In 1989, Paula Abdul and Madonna dominated the sixth annual MTV Awards. After the show, MTV apologized to viewers because of a performance by Andrew Dice Clay, who made remarks about overweight women and sex.
Also in 1989, Toronto rocker Neil Young won MTV’s Best Video Award with ‘This Note’s For You’ which the channel initially refused to air because it mocked commercials.
In 1990, guitarist with Creedence Clearwater Revival Tom Fogerty died due to complications from AIDS acquired during a blood transfusion. He was just 48.
Also in 1990, actor Charlie Sheen (below), the star of CBS TV’s Two-and-a-Half Men, left a rehabilitation center in Santa Monica, after nearly a month of treatment for alcohol abuse.
In 1993, Don Henley, Jimmy Buffett, Elton John, Sting and Aerosmith performed at a concert in a Boston suburb raising funds for Walden Woods, a green conservation project founded by Henley.
In 1997, an estimated three million mourners and onlookers in London, plus a worldwide TV audience, watched the funeral service for Princess Diana at Westminster Abbey.
Also in 1997, Vancouver’s Fairchild radio station CHKG-FM Vancouver signed on for the first time at 96.1 MHz, becoming Western Canada’s first multilingual FM station.
Also in 1997, Elton John recorded a new version of ‘Candle In The Wind’ after performing the song live at the funeral of Diana Princess of Wales. The track went on to become the biggest selling single of all-time.
Still in 1997, David Bowie launched a six-week tour of North America at The Plaza of Nations in Vancouver. The tour hit clubs, ballrooms, and theaters.
In 1999, Montreal sportscaster Rene Lecavalier (below) died at age 81. For more than 30 years he did play-by-play of the Montreal Canadiens in French.
In 2000, a U.S. District Judge ruled that MP3.com had willfully violated copyrights and awarded Universal Music $118-250 million in damages.
In 2001, Earth Wind and Fire announced that Viagra would sponsor their forthcoming 30th anniversary American tour.
In 2002 at 6:00 p.m., Standard Broadcasting launched CIBK-FM Calgary as Vibe 98-5, at 98.5 MHz with 100,000 watts.
In 2007, operatic singer Luciano Pavarotti, a TV sensation as one-third of The Three Tenors, succumbed to pancreatic cancer at age 71.
Also in 2007, in Indianapolis, John Mellencamp performed on the NFL Opening Kickoff 2007 event on NBC TV.
In 2008, US rock band Great White whose pyrotechnics sparked a 2003 fire at a Rhode Island nightclub that killed 100 people, agreed to pay $1m to survivors and victims’ relatives. One band member, guitarist Ty Longley, was killed in the blaze.
Also in 2008, the Canadian edition of the Virgin Festival began in Toronto. The Foo Fighters and Oasis headlined the two-day event.
In 2010, US cable channel VH1 began a countdown of the 100 Greatest Artists of All Time. To noone’s surprise, The Beatles topped the list.
In 2012, The Foo Fighters performed “My Hero” and “Walk” on the final night of the Democratic National Convention in Charlotte, NC.
Also in 2012, country music’s Vince Gill was on hand to help unveil his new star on the Hollywood Walk of Fame.
In 2013, veteran WLS Chicago radio host Don Wade succumbed to brain cancer at age 72. First a breakfast show deejay, Don and his wife Roma (pictured, below) were the only air talent asked to remain when WLS changed from music to talk in 1989. They continued in the prime AM commute spot until nine months before his death.
Also in 2013, the three surviving members of The Clash (guitarist Mick Jones, bassist Paul Simonon and drummer Topper Headon) reunited for an exclusive BBC Radio 6 Music appearance.
In 2014, Roger Waters’ The Wall tour documentary debuted at the Toronto International Film Festival. The film chronicles the four year run of The Wall Live tour.
Comedienne JoAnne Worley (Laugh In) is 78.
Retired Vancouver deejay Brian “Frosty” Forst is 77.
Country singer David Allan Coe is 76.
Singer-bassist Roger Waters (Pink Floyd) is 72.
Actress Swoosie Kurtz (Pushing Daisies, Sisters, Love Sidney) is 71.
Comedy actress Jane Curtin (3rd Rock, Kate & Allie, Sat. Night Live) is 68.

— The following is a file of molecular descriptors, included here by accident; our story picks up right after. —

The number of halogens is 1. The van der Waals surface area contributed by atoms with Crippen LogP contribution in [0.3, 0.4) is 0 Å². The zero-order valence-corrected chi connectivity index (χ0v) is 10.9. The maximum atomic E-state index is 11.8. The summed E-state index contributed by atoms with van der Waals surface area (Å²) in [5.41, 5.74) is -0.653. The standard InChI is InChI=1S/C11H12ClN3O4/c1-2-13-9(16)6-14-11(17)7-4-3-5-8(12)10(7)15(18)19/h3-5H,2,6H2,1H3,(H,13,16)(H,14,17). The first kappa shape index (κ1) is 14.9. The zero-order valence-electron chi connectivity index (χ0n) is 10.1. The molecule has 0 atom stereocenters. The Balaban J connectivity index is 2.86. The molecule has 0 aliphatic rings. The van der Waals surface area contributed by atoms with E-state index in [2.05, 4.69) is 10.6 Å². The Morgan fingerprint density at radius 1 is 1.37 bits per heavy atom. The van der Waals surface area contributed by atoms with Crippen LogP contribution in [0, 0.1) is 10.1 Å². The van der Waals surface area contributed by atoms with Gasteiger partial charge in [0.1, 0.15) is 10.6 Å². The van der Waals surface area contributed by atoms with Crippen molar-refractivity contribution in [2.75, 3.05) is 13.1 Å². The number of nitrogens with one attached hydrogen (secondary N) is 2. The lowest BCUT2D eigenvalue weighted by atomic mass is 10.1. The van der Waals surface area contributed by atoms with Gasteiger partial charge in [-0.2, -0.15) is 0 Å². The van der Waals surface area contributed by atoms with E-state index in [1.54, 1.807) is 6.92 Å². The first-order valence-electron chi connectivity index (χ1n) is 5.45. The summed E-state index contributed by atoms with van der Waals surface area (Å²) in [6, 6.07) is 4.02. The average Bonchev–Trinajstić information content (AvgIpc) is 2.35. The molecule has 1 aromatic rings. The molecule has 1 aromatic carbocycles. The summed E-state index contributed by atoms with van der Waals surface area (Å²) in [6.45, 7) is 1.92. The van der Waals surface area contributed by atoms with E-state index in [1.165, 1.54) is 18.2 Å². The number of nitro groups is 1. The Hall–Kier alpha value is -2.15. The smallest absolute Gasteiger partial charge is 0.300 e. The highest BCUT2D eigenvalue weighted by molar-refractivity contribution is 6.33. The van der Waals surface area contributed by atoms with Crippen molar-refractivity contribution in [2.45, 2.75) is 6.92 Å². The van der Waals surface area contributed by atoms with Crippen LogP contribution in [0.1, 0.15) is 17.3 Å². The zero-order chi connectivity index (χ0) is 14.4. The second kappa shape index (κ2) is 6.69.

Country singer Buddy Miller is 63.
Actress Katherine Cannon (Beverly Hills 90210, Father Murphy) is 62.
Country drummer Joe Smyth of Sawyer Brown is 58.
Actor-comedian Jeff Foxworthy (Are You Smarter than a 5th Grader?, Blue Collar TV) is 57.
Spokane-born actor-comedian Michael Winslow (Police Academy: The Series, New Kids on the Block) is 57.
Actor Steven Eckholdt (The L Word, Providence) is 56.
Guitarist Pal Waaktaar of A-ha is 55.
TV newscaster/news magazine host Elizabeth Vargas (20/20) is 53.
Country singer Mark Chesnutt is 52.
Actress/TV personality Rosie Perez (The View, Lipstick Jungle) is 51.
Singer Macy Gray is 48.
Actor Mark Ivanir (Homeland, Royal Pains) is 47.
Actress Trina McGee (Boy Meets World) is 46.
Miss USA-1991/actress Kelli McCarty (Passions) is 46.
Singer CeCe Peniston is 46.
Singer Darryl Anthony (Az Yet) is 46.
Singer Dolores O’Riordan (The Cranberries) is 44.
Actor Idris Elba (Luther, The Wire) is 43.
Actor Dylan Bruno (Numb3rs) is 43.
Actress Anika Noni Rose (The Good Wife, No. 1 Ladies Detective Agency) is 43.
Actress Justina Machado (Six Feet Under, Three Rivers, Welcome to the Family) is 43.
Vancouver-born actress Sarah Strange (Men in Trees, ReGenesis, DaVinci’s Inquest) is 41.
Actor Justin Whalin (Lois and Clark) is 41.
Singer Nina Persson (The Cardigans) is 41.
Actress Naomie Harris (Blood & Oil, Poppy Shakespeare) is 39.
Actress Natalia Cigliuti (Saved by the Bell: The New Class) is 37.
Rapper Noreaga is 37.
Rapper Foxy Brown is 37.
Actress Blaze Berdahl (Ghostwriter) is 35.
Penthouse Pet of the Year-2007/actress Heather Vandeven (Life on Top) is 34.
Actress Lauren Lupkus (Clipped, Orange is the New Black, Are You There Chelsea) is 30.
Actor Tylor Chase (Ned’s Declassified School Guide) is 26.
Ontatio-born ctor Rhys Ward (The Returned, Heartland) is 26.
Chart Toppers – Sept. 6
You’re Breaking My Heart – Vic Damone
Room Full of Roses – The Sammy Kaye Orchestra (vocal: Don Cornell)
Some Enchanted Evening – Perry Como
Why Don’t You Haul Off and Love Me – Wayne Raney
Nel Blu Dipinto Di Blu (Volare) – Domenico Modugno
When – Kalin Twins
Ginger Bread – Frankie Avalon
Blue Blue Day – Don Gibson
Ode to Billie Joe – Bobbie Gentry
Reflections – Diana Ross & The Supremes
Come Back When You Grow Up – Bobby Vee
Branded Man – Merle Haggard
You Should Be Dancing – Bee Gees
You’ll Never Find Another Love like Mine – Lou Rawls
I’d Really Love to See You Tonight – England Dan & John Ford Coley
(I’m A) Stand by My Woman Man – Ronnie Milsap
The Power of Love – Huey Lewis & The News
St. Elmo’s Fire (Man in Motion) – John Parr
Freeway of Love – Aretha Franklin
Love is Alive – The Judds
I’ll Make Love to You – Boyz II Men
Wild Night – John Mellencamp Me’Shell NdegeOcello
Can You Feel the Love Tonight – Elton John
Whisper My Name – Randy Travis
Crazy In Love – Beyoncé Knowles featuring Jay-Z
Shake Ya Tailfeather – Nelly, P. Diddy & Murphy Lee
Can’t Hold Us Down – Christina Aguilera featuring Lil’ Kim
It’s Five O’Clock Somewhere – Alan Jackson (with Jimmy Buffett)